New Delhi, December 17
The Singhu, Tikri and Ghazipur borders have come up as the most prominent protest sites for the ongoing farmers’ agitation, but one location — Singhu — seemingly has been receiving more limelight than the others.
While there is no dearth of the fighting spirit among demonstrators at Tikri and Ghazipur either, the facilities at these relatively smaller protest sites are limited.
Singhu, which has emerged as the centre of the agitation, has had a constant influx of resources both in cash and in kind.
Over the days, good Samaritans, gurdwara committees and NGOs have made large donations as well as pooled technological resources to sustain the agitation.
For over two weeks now, thousands of farmers, largely from Punjab and Haryana, have been protesting against the new farm laws at these Delhi borders after repeated rounds of talks with the government have ended in stalemate.
According to Ranjit Singh, who has been camping at the Singhu border since November 26, the site has been receiving higher traction than the other two because it was the first border to be blocked.
“Singhu hit the headlines earlier than Tikri and Ghazipur, which is why all these organisations came here offering help, but they are also offering similar ‘sewa’ at the other borders,” the member of Bharatiya Kisan Union (Krantikari) said.
“The facilities also seem more here because there are more people here. That is it. The sentiment to fight for our rights is the same everywhere,” he said.
Among the noticeable technology-powered facilities at Singhu are roti-making machines and steam boilers.
Installed at multiple ‘langars’, the roti machines and boilers that can make 1000 to 1200 chapatis in an hour and cook 50 kg of rice and dal at a time, respectively, ensure a consistent supply of food throughout the day for one and all.
Several farmers at Singhu have themselves installed solar panels on their tractor-trolleys for charging mobile phones and running washing machines to ensure supply of clean clothes to the protestors.
While the other sites are not devoid of these facilities, the provisions there are simply fewer in number.
Both Tikri and Ghazipur have multiple ‘langars’ offering food supply throughout the day and, like Singhu, mobile charging and medical facilities have been made available at both the sites.
Though some claim the difference in availability of facilities is because of the economic disparity between the protesting farmers at different sites, all three venues have farmers from mixed economic backgrounds.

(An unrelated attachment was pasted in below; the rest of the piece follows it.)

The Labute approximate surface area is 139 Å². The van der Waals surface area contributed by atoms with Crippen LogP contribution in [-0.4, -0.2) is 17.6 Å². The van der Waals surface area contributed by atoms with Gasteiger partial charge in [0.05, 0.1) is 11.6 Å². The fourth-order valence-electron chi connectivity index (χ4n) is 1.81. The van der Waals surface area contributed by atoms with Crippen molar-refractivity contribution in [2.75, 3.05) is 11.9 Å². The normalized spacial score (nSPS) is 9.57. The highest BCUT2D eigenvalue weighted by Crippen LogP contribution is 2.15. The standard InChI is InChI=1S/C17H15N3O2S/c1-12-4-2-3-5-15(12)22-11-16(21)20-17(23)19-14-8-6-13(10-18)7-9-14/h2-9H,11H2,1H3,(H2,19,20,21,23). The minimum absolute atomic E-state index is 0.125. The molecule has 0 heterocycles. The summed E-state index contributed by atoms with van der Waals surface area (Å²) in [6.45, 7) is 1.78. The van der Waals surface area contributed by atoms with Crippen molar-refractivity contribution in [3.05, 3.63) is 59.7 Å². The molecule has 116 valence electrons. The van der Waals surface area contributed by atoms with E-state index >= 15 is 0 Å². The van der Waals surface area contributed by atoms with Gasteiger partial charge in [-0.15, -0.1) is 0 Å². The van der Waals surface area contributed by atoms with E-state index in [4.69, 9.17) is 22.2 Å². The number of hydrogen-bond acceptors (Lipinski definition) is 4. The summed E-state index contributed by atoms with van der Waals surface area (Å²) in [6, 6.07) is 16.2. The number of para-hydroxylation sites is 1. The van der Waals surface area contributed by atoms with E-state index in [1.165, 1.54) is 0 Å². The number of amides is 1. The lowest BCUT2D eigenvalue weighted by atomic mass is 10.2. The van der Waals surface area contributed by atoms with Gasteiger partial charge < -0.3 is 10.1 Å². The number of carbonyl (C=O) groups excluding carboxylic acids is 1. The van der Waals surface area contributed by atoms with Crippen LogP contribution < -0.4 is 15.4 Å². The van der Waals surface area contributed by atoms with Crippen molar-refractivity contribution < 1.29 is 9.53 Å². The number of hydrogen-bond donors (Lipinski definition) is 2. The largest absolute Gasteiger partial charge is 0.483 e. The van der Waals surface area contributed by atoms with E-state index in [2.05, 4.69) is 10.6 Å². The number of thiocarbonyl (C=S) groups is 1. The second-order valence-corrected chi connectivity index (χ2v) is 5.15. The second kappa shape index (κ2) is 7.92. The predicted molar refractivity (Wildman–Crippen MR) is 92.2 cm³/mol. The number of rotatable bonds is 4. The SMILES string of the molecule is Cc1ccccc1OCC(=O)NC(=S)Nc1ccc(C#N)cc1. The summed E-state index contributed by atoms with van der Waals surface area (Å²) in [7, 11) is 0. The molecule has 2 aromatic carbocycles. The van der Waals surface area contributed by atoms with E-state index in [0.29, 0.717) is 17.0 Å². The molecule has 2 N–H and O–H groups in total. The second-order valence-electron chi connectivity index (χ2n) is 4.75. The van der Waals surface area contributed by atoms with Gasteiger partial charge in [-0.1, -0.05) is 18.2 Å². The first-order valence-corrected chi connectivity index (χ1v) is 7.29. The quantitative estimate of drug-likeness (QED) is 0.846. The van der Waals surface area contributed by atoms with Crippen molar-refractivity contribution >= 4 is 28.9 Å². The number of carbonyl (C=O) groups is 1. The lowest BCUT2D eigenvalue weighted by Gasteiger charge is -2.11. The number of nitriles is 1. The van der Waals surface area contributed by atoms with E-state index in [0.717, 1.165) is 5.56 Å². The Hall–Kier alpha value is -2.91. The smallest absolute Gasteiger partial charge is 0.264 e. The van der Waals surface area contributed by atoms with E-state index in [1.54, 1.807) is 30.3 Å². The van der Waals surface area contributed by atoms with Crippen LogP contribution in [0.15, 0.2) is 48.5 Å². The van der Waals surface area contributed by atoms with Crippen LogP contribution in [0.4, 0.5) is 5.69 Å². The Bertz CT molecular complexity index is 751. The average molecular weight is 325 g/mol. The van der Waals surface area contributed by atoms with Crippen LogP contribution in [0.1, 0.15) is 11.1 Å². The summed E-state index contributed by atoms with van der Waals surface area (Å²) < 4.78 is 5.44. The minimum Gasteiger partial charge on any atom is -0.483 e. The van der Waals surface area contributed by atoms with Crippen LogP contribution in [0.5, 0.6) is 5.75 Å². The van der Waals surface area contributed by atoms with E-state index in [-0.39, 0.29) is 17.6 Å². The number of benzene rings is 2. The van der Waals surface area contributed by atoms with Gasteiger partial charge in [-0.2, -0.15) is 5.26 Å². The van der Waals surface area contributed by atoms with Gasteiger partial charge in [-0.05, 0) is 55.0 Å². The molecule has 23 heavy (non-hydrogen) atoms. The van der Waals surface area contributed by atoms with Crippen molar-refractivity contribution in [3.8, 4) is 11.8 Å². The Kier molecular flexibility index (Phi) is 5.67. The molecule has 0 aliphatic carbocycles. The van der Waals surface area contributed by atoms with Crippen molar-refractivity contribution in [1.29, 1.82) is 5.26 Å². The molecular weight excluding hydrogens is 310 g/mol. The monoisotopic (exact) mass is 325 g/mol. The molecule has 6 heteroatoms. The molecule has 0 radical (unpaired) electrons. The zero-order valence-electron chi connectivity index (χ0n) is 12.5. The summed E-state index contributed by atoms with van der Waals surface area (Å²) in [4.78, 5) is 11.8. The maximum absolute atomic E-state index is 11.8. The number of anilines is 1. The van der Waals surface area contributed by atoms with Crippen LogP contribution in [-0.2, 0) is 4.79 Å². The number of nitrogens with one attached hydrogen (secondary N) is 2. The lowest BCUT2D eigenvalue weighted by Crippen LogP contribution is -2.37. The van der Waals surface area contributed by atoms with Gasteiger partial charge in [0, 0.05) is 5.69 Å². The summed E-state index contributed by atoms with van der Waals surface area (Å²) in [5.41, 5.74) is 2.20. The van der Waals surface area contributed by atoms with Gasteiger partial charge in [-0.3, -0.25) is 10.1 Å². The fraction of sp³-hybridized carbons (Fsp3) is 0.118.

There are farmers owning five acres as well as 50 acres of land at all sites.
Many protestors said the facilities were more at Singhu simply because it was the focal point of the agitation.
Jagtar Singh Bhagiwander, a farmer who is agitating at Tikri, said there was as much of a rush at Tikri as there was at Singhu.
“When it comes to new facilities, Singhu has an advantage because it is on the highway and it is more accessible,” he said.
“Another important factor is that most of those agitating at Singhu come from a wealthy background which makes all the difference,” said Bhagiwander, a farmer who is agitating at Tikri.
Gurunam Singh, who is also protesting at Tikri since the very beginning, said Tikri was receiving as many facilities as Singhu.
Whatever little difference there might be is because Singhu is where the “main leadership is centred”.
“We too are getting donations here for close to Rs 1 lakh on daily basis but the major chunk goes to Singhu because it is the centre of our agitation. It has nothing to do with the economic divide among farmers. We were not sure if we would reach Delhi borders but since we were allowed by the Haryana side, we then diverted towards Tikri and the main leadership settled at Singhu,” Gurunam said.
At Ghazipur, facilities and protestors might be fewer, but no one’s complaining.
“If Singhu is getting more facilities, it is because there are more people there, but this is not a competition between protest sites. All of us are here to demand our rights and wherever facilities are being provided, it is helping our movement. We don’t have roti machines here, but there is no lack of food supply. Like farmers in Singhu or Tikri, we are also charging our phones from our tractors,” Alok Solanki, a farmer from Kannauj, said.
Thousands of farmers have been protesting at several Delhi borders against the new agri laws for the 22 days.
Enacted in September, the three farm laws have been projected by the government as major reforms in the agriculture sector that will remove middlemen and allow farmers to sell their produce anywhere in the country.
However, the protesting farmers have expressed apprehension that the new laws would pave the way for eliminating the safety cushion of MSP and do away with the mandis, leaving them at the mercy of big corporates. PTI